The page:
Grinding means abrading a certain surface layer of stone using appropriate tools.


The first stage of any such work is to levelling out the surface. Special scrapers (usually metal ones) are generally used for this purpose; even if they leave coarse scratches, they allow faster levelling of the working area. It is with the use of such tools, after filling defects and restoring joints, that we bring the floor to a perfect plane.

Depending on the company whose scraper we use, the work can be carried out in one stage, using one type of tool, or in several stages, using two or three types of scrapers. The difference lies in the thickness of the diamond (or other) grain embedded in the abrasive. Initially, this may be a diamond with a grain size of 500 micrometres or more.

As a side note, it is worth mentioning that it is becoming more common to use cheaper (and weaker) synthetic diamonds in tool manufacture. This allows the manufacturer to reduce production costs, but also their quality.


After levelling out a given surface with metal abrasives, we move on to tools which in the vernacular are called “plastics”, e.g. discs with Velcro fasteners. This is where the sanding process begins and a beautiful shine is achieved. The diamond grain embedded in the disc to start grinding is approximately 500-400 microns thick, which is quite coarse (for diamond dust). In subsequent stages, we will use tools with increasingly smaller gradations, i.e. with grain content down to as little as one micrometre.


The number of gradations in a set depends on the particular manufacturer – they may be as few as five, or as many as ten. Having a larger set, we can freely choose the number of used gradations, depending on our needs. However, this requires some experience in using these particular tools. We need to know from experience on what kind of stone which discs wear faster, and which we can simply skip. It may not be worth skipping any. An example set might include the following gradations: “00” (grit size approx. 400 μm), “0” (grain coarseness approx. 250 μm), “100” (grit size approx. 200 μm), “200” (grit size approx. 100 μm), etc.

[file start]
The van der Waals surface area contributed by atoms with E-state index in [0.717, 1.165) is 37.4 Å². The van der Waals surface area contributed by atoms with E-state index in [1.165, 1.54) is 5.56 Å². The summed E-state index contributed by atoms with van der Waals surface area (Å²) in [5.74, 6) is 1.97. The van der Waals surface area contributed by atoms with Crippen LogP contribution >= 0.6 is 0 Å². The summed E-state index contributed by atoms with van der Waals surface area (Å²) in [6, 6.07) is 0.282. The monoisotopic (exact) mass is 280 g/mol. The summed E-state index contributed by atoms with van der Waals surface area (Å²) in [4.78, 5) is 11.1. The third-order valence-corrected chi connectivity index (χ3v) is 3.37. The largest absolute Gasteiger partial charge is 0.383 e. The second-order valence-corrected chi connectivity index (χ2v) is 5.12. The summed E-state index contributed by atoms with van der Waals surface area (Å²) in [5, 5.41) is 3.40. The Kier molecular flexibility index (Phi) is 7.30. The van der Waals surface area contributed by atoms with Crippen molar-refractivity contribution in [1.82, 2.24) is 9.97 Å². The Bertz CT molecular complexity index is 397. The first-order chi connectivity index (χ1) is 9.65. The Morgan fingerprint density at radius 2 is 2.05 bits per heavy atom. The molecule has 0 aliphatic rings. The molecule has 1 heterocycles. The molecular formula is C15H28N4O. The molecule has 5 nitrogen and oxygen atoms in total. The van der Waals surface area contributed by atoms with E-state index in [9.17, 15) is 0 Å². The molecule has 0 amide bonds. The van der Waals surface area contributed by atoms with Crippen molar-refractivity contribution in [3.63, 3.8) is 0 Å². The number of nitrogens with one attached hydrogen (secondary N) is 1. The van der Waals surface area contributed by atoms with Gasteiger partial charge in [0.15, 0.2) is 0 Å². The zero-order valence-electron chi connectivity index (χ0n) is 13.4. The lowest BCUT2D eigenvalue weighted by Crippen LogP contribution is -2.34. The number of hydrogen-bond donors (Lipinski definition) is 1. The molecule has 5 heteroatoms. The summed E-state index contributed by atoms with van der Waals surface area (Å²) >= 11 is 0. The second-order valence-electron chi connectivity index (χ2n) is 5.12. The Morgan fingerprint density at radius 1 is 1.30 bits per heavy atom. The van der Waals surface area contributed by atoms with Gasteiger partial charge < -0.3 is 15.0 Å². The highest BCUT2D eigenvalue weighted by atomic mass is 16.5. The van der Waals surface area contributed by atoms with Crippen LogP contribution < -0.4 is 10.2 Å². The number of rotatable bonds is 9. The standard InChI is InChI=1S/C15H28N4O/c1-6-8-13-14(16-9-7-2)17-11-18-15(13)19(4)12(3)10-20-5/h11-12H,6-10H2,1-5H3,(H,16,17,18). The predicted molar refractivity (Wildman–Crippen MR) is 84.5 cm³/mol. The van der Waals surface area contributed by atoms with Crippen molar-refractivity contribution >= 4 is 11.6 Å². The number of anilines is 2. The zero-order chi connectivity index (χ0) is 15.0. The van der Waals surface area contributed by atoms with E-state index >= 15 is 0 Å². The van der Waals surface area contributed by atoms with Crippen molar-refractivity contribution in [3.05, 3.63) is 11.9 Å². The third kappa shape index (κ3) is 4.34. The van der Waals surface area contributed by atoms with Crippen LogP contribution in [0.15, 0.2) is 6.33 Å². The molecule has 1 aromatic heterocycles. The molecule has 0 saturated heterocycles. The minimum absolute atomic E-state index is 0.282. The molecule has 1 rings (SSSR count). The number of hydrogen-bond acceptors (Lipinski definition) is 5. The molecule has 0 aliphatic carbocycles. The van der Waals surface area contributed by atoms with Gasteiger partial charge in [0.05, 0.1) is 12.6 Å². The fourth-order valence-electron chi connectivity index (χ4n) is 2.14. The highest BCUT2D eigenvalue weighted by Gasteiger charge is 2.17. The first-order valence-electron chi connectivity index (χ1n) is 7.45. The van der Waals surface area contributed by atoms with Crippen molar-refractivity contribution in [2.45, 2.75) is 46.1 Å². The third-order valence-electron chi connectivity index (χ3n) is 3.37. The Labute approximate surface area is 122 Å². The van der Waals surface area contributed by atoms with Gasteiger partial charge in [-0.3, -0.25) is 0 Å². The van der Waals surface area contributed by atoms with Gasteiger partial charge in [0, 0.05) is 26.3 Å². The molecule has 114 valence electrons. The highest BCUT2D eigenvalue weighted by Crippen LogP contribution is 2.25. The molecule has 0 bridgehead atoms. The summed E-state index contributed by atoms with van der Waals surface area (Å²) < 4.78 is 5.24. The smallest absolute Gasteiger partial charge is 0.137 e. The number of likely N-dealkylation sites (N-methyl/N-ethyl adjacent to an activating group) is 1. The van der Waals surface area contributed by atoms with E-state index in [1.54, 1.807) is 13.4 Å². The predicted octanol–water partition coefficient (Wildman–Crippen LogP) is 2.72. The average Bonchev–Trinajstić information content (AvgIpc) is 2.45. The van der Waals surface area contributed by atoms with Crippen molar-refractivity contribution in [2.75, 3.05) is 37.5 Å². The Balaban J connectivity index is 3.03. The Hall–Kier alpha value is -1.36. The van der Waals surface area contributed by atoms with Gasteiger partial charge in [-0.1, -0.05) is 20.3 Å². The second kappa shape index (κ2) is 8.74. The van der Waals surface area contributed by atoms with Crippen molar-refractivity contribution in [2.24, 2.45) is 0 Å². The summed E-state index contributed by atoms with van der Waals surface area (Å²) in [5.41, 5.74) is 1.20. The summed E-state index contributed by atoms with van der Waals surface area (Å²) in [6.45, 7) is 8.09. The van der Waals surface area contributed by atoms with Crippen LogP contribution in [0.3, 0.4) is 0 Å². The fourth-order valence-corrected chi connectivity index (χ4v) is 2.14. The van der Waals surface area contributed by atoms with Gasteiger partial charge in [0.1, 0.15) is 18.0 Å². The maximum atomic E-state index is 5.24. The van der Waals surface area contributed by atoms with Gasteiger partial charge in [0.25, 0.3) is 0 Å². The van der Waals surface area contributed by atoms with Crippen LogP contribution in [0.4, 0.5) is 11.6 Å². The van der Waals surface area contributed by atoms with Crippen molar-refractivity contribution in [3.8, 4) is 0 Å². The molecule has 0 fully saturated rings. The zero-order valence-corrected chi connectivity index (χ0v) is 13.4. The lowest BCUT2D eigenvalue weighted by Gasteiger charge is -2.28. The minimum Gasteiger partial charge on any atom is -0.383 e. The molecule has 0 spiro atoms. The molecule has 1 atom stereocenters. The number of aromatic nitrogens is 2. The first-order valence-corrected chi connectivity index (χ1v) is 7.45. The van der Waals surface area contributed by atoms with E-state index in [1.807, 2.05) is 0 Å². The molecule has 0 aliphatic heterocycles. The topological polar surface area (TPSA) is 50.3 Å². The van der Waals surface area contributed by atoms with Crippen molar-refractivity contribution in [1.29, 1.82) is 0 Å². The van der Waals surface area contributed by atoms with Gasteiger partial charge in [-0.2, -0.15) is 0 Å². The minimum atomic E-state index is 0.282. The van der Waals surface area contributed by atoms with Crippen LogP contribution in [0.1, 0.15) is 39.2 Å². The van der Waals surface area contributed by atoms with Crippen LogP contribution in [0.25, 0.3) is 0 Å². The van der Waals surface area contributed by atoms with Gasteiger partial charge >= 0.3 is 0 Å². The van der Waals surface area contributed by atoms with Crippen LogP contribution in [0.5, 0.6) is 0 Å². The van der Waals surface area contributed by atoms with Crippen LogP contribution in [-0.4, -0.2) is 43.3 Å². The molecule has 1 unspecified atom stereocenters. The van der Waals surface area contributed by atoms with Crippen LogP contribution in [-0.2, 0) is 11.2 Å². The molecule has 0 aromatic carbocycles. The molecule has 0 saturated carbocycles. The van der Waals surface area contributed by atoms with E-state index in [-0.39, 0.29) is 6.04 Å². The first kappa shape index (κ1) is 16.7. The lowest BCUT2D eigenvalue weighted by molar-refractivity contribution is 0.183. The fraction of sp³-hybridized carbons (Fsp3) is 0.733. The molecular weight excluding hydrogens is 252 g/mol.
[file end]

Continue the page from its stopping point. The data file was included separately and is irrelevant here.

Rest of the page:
Starting with grinding wheels with a grit size of approx. 0.499 millimetres, we end up with a grit size of approx. 0.001 mm (1 μm). The number of diamond grains obviously depends on the manufacturer. The same applies to grain thickness. If one manufacturer offers a disc with a grit size of “1500” and another offers a disc with a grit size of “10000”, this does not mean that the product marked “10000” has a finer grit than one bearing the number “1500” or “1200”. It does not have to be this way. Underneath all these numbers, there may be diamond dust of 1 μm (or similar thickness). At this stage of the work, it is of virtually no importance.


In reality, it is sufficient to bring the grind to a gradation level containing a grain thickness of around 7 μm. This means that we do not always have to and may even be unable to grind to the very end. By this we mean that it is not possible to use all the gradations in our set of tools. Some types of stone lose their lustre when ground with the finest diamond, in which case it is necessary to go back to an earlier gradation. The loss of gloss is of course not caused by the diamond. It is caused by the material used to make the disc, the bond, which can have the opposite effect when working on soft stone.











Source: Kurier kamieniarski

Author: Artur Janus | Published: 12.05.2021